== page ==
A windowless, bullet-ridden building here that once housed prisoners has been turned into Iraq's first a war crimes museum.
Dubbed Amna Suraka (Red Security), the building was used by the ex-regime to house and torture prisoners.
One of the chambers was ironically referred to as the "Sheraton" by the prisoners since it was a clean, tidy room with walls made of sound-proof material so cries would not emanate from the chamber while prisoners were being tortured.
When the Kurdish uprising against the former Iraqi government broke out in the spring of 1991, the building was the last refuge for the Baath loyalists and it was there that the fiercest resistance took place. It then became a home for displaced Kurdish people for several years during the last decade before Hero Ibrahim, wife of Jalal Talabani, secretary general of Patriotic Union of Kurdistan, decided to turn it into a war crimes museum.
The funds she raised for the museum were small and intermittently donated, which led to a slow pace of work for the project. The museum now contains five statues of ex-prisoners and a long and narrow hall covered with small pieces of broken glass. Its ceiling is lit by many small bulb lights and there is an archive of pictures and documents seized by Kurdish peshmerga guerrillas during the uprising.
Paul Bremer visited our hospital two months ago. We were told that the purpose of his visit was to see the sick children. I was asked to be with the medical personnel and welcome him on his visit.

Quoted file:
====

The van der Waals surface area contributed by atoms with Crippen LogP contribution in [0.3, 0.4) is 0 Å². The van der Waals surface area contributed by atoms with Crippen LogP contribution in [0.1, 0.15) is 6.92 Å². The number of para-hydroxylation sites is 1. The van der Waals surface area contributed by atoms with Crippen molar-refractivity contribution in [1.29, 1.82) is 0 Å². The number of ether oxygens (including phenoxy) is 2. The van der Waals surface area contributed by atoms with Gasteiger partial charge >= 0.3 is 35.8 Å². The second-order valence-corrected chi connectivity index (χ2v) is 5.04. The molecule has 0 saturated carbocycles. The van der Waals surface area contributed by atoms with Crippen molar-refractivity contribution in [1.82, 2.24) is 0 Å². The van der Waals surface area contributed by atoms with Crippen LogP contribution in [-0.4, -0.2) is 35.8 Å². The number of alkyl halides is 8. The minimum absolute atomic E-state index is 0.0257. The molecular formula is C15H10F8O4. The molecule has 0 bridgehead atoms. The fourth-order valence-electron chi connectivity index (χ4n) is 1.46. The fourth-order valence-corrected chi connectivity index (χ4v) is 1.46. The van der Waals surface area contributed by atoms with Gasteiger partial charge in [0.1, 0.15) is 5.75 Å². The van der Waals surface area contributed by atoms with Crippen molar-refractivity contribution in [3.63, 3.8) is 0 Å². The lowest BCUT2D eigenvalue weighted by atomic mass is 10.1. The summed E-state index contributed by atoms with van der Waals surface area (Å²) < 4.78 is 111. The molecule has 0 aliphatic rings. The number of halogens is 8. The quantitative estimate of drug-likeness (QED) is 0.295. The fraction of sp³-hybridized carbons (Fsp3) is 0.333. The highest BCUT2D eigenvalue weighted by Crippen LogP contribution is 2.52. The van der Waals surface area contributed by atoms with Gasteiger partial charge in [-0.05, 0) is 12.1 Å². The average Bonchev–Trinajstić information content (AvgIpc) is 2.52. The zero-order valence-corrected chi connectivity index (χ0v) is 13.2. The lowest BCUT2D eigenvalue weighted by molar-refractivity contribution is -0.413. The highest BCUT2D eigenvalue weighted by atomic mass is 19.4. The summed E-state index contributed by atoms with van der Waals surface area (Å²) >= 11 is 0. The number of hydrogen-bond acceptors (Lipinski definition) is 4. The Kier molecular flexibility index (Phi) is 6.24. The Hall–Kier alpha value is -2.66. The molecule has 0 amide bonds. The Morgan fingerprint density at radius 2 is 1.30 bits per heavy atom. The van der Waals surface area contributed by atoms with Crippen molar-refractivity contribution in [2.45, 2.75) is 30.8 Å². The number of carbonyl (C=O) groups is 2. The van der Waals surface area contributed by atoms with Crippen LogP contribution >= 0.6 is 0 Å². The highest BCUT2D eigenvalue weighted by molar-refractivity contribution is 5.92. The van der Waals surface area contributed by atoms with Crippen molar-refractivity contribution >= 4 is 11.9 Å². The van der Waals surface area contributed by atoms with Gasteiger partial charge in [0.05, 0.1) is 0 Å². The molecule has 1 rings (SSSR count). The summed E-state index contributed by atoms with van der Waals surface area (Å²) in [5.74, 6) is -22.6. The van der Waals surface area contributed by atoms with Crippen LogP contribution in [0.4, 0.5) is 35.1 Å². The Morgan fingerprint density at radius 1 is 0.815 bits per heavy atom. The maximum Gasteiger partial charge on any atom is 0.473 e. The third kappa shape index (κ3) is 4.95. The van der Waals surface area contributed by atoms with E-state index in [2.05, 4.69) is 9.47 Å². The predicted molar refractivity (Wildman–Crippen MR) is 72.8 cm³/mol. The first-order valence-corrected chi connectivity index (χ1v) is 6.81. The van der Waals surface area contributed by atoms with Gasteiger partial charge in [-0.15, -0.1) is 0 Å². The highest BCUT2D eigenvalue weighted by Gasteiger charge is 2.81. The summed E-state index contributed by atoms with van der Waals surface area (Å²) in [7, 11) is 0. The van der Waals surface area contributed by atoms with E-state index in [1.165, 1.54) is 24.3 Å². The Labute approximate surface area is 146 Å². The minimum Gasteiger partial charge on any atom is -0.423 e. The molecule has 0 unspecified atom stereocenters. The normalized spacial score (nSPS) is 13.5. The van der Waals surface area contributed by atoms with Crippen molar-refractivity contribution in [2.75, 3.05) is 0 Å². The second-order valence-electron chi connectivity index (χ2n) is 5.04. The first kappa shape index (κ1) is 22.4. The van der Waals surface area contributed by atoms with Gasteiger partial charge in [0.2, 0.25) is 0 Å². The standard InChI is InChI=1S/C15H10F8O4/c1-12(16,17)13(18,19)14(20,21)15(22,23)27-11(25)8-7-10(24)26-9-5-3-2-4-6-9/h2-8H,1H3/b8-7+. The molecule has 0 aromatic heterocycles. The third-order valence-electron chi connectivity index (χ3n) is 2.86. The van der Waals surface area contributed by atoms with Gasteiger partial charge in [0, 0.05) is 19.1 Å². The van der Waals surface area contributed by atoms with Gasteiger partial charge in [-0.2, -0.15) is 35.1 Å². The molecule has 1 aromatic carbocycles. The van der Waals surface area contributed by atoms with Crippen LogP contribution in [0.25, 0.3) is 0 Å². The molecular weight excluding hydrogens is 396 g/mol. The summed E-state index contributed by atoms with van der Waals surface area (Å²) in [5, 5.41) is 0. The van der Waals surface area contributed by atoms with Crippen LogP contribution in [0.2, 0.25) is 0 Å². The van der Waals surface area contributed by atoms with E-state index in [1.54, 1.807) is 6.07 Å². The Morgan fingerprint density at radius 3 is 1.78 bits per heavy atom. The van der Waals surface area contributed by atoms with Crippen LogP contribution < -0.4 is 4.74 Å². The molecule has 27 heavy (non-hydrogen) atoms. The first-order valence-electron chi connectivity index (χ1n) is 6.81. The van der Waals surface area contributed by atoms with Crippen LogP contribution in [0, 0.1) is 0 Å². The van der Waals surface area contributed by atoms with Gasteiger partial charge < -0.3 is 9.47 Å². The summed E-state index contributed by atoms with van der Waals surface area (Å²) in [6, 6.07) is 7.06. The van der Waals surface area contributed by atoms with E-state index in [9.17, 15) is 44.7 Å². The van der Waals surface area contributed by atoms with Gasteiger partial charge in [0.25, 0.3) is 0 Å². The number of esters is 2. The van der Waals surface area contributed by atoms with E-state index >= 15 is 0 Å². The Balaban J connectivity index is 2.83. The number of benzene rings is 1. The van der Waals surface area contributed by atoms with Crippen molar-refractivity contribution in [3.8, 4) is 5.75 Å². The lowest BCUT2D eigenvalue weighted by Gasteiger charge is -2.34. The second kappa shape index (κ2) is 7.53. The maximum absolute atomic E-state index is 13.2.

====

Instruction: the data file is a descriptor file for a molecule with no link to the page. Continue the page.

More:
He met a large number of our doctors, nursing staff and management employees. He talked about the "liberation of Iraq," and he also said that everything will be alright within two weeks. Electricity, he said, will be maintained, the water supply will reach everywhere and the security situation will be okay! This week, multiple events took place that made me remember the words of Mr. Bremer.
The mains electricity went down all over the city last week. We are supposed to have a private cable for supplying our complex when such things happen, but this time when the supply went down, the generator failed to generate electricity. As a result, all our ventilators stopped functioning within two hours, when the emergency Uninterrupted Power Service power supply packs charged off.
Losing Sherrin, a six year-old girl, made things more difficult to deal with. Death chose her over all my other patients. Her system suddenly collapsed. She was an only child with blonde hair and green eyes. Her mother couldn't have children for six years of marriage and couldn't have any more after her. Before her death, her mother felt so dispirited she went to the US forces checkpoint in our medical complex and asked them for help. Somebody there promised her help, but nothing reached us.
When will all these sad stories end? How much longer can we tolerate the pain and suffering of our people? How much more stress and working under pressure? When will it all stop?
They say tomorrow is another day, the problem is that I'm not seeing tomorrow coming.
Over eighty Iraqi women [met on July 9] to discuss their role in the decision making process about the reconstruction of their country.
Subjects for discussion include constitution and democracy, legal reform, education, health and social affairs, employment and the economy.
The conference is an important first step towards the goal of full inclusion of Iraqi women in the rebuilding process. It will bring together many of the women's groups now beginning to work more actively across the country. While differing views are likely to be expressed, there is one common aim - to see Iraqi women play a full role in society.
Best New Blog finalist - 2003 Koufax Awards
A non-violent, counter-dominant, left-liberal, possibly charismatic, quasi anarcho-libertarian Quaker's take on politics, volleyball, and other esoterica.
Lo alecha ha-m'lacha ligmor, v'lo atah ben chorin l'hibateyl mimenah.